Community Action for Seniors’ Independence (CASI) is a pilot project that seeks to link seniors with volunteers in the community who provide services such as transportation, household chores and even friendly visits. It is funded jointly by the provincial Ministry of Healthy Living and Sport and the United Way of the Lower Mainland, and administered locally by the South Peace Community Resources Society (SPCRS) and the South Peace Seniors Access Services Society (SPSASS).
At the one year mark, the program boasts having 70 seniors registered and 20 volunteers, as well as several paid contractors who provide their services at a reduced rate.
“The main strength of our program is our volunteers,” said project coordinator Linda Studley. “It’s also the fact that we have a lot of connections with different organizations in town, many of which are represented on the CASI advisory board.”
She said it is great to have the expertise of local workers with Northern Health and the Alzheimer’s Society of B.C., for example, and the resources offered by SPCRS and SPSASS.
Studley said the main challenge to the project going forward will be sustainability. She said they have enough funding to carry on beyond the 18-month term of the pilot project – the end of next March – but they will need a funding model to ensure the project can continue in perpetuity.
“We are actively looking for ways to keep the project sustainable,” she said.
She said those efforts include pursuing corporate donations and government grants, and organizing fundraising events. The program also has products for sale – it has partnered with Silvert’s, a company specializing in adaptive clothing for seniors and the disabled, so CASI receives a portion of the commission for orders placed locally. There are also two DVDs for sale called Treasured Chronicles that tell the story of local pioneers in the Peace region.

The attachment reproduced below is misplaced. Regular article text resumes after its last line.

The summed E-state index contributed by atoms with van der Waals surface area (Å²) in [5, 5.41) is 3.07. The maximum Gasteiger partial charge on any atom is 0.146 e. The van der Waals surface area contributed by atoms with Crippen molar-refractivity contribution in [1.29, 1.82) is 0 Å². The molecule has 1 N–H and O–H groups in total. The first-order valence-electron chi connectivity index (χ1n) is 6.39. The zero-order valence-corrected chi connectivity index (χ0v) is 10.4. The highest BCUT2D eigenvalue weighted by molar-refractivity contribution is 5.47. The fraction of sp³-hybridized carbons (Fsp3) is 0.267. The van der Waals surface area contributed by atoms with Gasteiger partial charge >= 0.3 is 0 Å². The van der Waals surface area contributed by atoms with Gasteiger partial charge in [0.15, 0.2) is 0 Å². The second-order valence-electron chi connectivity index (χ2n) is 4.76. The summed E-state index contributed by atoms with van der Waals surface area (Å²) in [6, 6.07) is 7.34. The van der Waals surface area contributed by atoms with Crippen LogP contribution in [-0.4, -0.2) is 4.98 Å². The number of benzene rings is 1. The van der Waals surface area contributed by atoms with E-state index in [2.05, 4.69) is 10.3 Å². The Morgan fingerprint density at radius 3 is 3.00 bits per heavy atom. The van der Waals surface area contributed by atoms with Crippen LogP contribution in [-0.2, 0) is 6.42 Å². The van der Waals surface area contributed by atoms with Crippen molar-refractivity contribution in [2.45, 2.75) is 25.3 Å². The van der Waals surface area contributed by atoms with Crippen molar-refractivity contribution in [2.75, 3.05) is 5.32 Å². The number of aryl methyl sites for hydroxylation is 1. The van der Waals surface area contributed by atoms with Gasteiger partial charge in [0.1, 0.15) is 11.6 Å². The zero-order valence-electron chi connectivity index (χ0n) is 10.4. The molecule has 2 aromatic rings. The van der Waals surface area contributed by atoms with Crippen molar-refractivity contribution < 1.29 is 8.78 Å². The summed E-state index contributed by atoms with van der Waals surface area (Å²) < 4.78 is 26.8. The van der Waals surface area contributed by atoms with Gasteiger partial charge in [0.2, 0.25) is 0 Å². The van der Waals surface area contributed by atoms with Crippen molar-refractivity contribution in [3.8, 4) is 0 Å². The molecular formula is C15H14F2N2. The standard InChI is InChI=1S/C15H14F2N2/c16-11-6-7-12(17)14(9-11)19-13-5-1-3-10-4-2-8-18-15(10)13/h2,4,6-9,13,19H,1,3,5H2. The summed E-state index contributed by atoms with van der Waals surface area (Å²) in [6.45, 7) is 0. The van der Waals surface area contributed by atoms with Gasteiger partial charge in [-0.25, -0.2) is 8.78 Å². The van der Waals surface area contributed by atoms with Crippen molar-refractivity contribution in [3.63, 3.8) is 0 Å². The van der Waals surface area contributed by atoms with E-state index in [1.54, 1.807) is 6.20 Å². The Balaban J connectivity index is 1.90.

Studley said it is very gratifying to be able to assist the pioneers of the community who have made Dawson Creek what it is today.
“It’s been very rewarding for me to know that I’m part of a process that can help people who have helped our community for so many years,” she said.
That sentiment was shared by Linda Smith, who provides transportation and friendly visits to one local senior, and also contracts out her housecleaning services to several others.
“Along the way, you may need some help when you get older too, and it is fun to help seniors out,” said Smith. “They just have so many wonderful stories on how life used to be, how it is now and how it has changed, and how they deal with things and how you can help them deal with things.”
She said she knows the service is needed in the community.
“They (seniors) need somebody there, somebody they can call on to say, ‘Can you help me?’, and we can.”
The program is seeking more volunteers. Studley said in particular, they are looking for people to go shopping with seniors. Volunteering does require a criminal record check, which can be completed free of charge at the local RCMP detachment. For more information on becoming a volunteer, go online to www.casidc.org, phone 250-782-1138 ext. 228 or visit the office inside the Co-op Mall between 9 a.m. to 4:30 p.m. Tuesday through Thursday.
Seniors interested in receiving CASI services can also register through the above-mentioned contacts. There is a one-time $10 registration fee, but most services are provided for free and arrangements can be made to assist seniors with payment if contracted services are required.